History Revisited: Remembering two Thames River attractions

Historical, commercial and cultural sites along the banks of the Thames River have drawn the attention of thousands of visitors over the years, from not only the local area, but from throughout the country.

In recent years, the Thames River Heritage Park Foundation instituted a water taxi service to help visitors access the many historic and cultural destinations on both the New London and Groton sides of the river. The seasonal taxi, which transports passengers among several landing sites in New London and Groton, would, on most occasions, take short excursions up and down the Thames River to provide a riverside view of the area.

Many of those riding the water taxi expressed their surprise that such a river tour vehicle had not previously been available for visitors to the area. Unknown to many was the fact that there had indeed been such a service provided over 50 years ago. Thus, the story begins.

During the summer months in the early 1960s, Clarence Sharp, who was then Mayor of the City of Groton and president of the Whaling City Dredge and Dock Corporation on Fairview Avenue, on a daily basis watched tourists gathering under the Thames River Bridge to photograph submarines traveling to and from the submarine base. He learned from many of these tourists that they were trying to locate boats to take them on trips to view sites along both sides of the Thames River.

Sharp, who was a shrewd businessman, saw an opportunity he could not resist. In June 1963, he inaugurated “See Submarines By Boat,” a sightseeing tour business from spaces in his Dredge and Dock Corp. building. A new, 38-foot, fiberglass, open cabin excursion vessel was acquired for the tours. The boat was capable of carrying 48 passengers and two crewmembers.

The seven-mile, one-hour boat tour afforded visitors the opportunity to view the Submarine Base, the Coast Guard Academy, the Connecticut State Pier, the U.S. Submarine Tender Fulton, the Underwater Sound Laboratory, Fort Trumbull, the Pfizer Research and Production plant, the Electric Boat Corporation and Fort Griswold. A pre-recorded tape provided passengers with a narrative of the sites.

The business operated daily, from May through September, with boats departing every 20 minutes beginning at 9 a.m. and running until one hour before sunset.

Within three years, because the business had grown so much, two boats were added to the operation. The number of tourists taking the summer boat tour would average about 35,000 each year.

Sharp always hired high school students to work during their summer break. Young men were employed as deck hands and would keep the facilities in tip-top shape. The women would act as “hostesses” of sorts, selling tickets, helping visitors board boats and selling souvenirs.

The young employees were also required, on occasions when the prerecorded tape malfunctioned, to accompany the tours and provide the narrative.

In June 1969, Sharp, whose primary business interest was his dredge and dock company, purchased, at auction, the Jamestown Ferry, which had been used as a transport vehicle across the Narragansett Bay in Rhode Island before a new highway bridge was constructed. Sharp paid a little over $20,000 for the craft and intended to use it as a piece of construction equipment on a government project at the submarine base.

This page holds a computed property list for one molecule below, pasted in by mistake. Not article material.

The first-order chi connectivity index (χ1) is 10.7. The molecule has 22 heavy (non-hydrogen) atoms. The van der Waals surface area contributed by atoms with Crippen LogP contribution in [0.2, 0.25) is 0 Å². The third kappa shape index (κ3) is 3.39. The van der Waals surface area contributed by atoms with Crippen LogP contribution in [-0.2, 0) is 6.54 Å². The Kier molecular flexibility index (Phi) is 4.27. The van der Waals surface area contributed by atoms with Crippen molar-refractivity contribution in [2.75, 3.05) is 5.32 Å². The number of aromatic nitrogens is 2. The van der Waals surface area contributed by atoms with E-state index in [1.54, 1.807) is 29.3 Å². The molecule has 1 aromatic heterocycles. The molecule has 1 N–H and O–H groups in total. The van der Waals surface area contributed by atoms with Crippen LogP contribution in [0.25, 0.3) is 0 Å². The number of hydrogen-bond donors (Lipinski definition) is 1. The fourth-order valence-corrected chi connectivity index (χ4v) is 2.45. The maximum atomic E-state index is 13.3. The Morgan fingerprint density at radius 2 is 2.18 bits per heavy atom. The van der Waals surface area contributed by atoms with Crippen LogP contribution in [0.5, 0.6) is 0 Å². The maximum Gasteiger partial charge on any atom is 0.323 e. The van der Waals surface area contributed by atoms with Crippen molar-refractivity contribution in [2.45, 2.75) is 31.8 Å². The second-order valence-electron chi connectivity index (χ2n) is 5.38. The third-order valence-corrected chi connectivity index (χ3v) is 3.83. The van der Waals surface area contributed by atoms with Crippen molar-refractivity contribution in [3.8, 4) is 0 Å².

As the story goes, Sharp’s company had won a bid to remove and replace wooden piers at the base and a requirement of the contract was to properly dispose of the wood, which was coated with creosote wood preservatives. Sharp’s intention was to bring the ferry to Groton and remove everything from the boat, including the upper decks and engine room. He would then fill the now empty hull with sand, thus making it a barge of sorts.

After removing the old pilings and wood from the piers at the base, he would place them onto the converted boat, tow them out to international waters and set them on fire to dispose of them. Before he started converting the ferry into a sand-barge, the government cancelled the pier contract.

Again, Sharp’s business ingenuity took hold and he came up with an alternative plan for the ferry which incorporated four different ventures: a restaurant, a homeport for the tour boats, a souvenir store and a picture gallery about submarine history.

The restaurant, which opened in 1970, was at first cafeteria style, catering to the people who went on the river tours. Within a few years the restaurant was converted into a sit-down French cuisine facility which attracted tourists and local residents. A lounge and piano bar were also added.

Clarence Sharp died in 1974, and the businesses associated with the ferryboat closed in 1975.

The ferry was subsequently sold and was initially used as a restaurant on the Delaware River in Philadelphia. Their restaurant business did not seem to take hold and it subsequently became an entertainment center.

On a tragic note, the three submarine tour boats were sold to a similar business in Lake George, N.Y. Unfortunately, in October 2005, one of the boats, while touring Lake George, capsized and sank, tragically resulting in the death of 20 passengers.

The new Thames River Heritage Park Water Taxi will certainly bring attention and, more important, access to the many historical, commercial and recreational attractions on both sides of the Thames River. It is a much-needed boost to our communities.

Jim Streeter is the Groton town historian.


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